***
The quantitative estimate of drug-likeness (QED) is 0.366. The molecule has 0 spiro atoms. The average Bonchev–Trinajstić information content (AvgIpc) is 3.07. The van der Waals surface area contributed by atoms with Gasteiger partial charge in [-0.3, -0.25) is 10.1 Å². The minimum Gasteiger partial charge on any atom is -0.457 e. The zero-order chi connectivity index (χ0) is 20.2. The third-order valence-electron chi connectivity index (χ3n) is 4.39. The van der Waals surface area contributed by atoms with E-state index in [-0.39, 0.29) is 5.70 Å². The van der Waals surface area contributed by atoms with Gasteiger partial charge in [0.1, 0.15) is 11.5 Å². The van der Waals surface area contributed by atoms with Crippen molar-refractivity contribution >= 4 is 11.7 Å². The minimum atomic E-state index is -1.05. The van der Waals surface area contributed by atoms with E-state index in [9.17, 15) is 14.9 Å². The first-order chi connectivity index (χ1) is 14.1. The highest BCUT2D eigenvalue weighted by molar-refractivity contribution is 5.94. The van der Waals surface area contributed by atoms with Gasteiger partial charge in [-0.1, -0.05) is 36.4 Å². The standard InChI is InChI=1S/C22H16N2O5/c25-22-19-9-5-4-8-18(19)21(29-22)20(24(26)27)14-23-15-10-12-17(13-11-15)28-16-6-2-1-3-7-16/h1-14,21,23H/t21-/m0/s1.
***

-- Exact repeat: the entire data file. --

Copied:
The quantitative estimate of drug-likeness (QED) is 0.366. The molecule has 0 spiro atoms. The average Bonchev–Trinajstić information content (AvgIpc) is 3.07. The van der Waals surface area contributed by atoms with Gasteiger partial charge in [-0.3, -0.25) is 10.1 Å². The minimum Gasteiger partial charge on any atom is -0.457 e. The zero-order chi connectivity index (χ0) is 20.2. The third-order valence-electron chi connectivity index (χ3n) is 4.39. The van der Waals surface area contributed by atoms with E-state index in [-0.39, 0.29) is 5.70 Å². The van der Waals surface area contributed by atoms with Gasteiger partial charge in [0.1, 0.15) is 11.5 Å². The van der Waals surface area contributed by atoms with Crippen molar-refractivity contribution >= 4 is 11.7 Å². The minimum atomic E-state index is -1.05. The van der Waals surface area contributed by atoms with E-state index in [9.17, 15) is 14.9 Å². The first-order chi connectivity index (χ1) is 14.1. The highest BCUT2D eigenvalue weighted by molar-refractivity contribution is 5.94. The van der Waals surface area contributed by atoms with Gasteiger partial charge in [-0.1, -0.05) is 36.4 Å². The standard InChI is InChI=1S/C22H16N2O5/c25-22-19-9-5-4-8-18(19)21(29-22)20(24(26)27)14-23-15-10-12-17(13-11-15)28-16-6-2-1-3-7-16/h1-14,21,23H/t21-/m0/s1.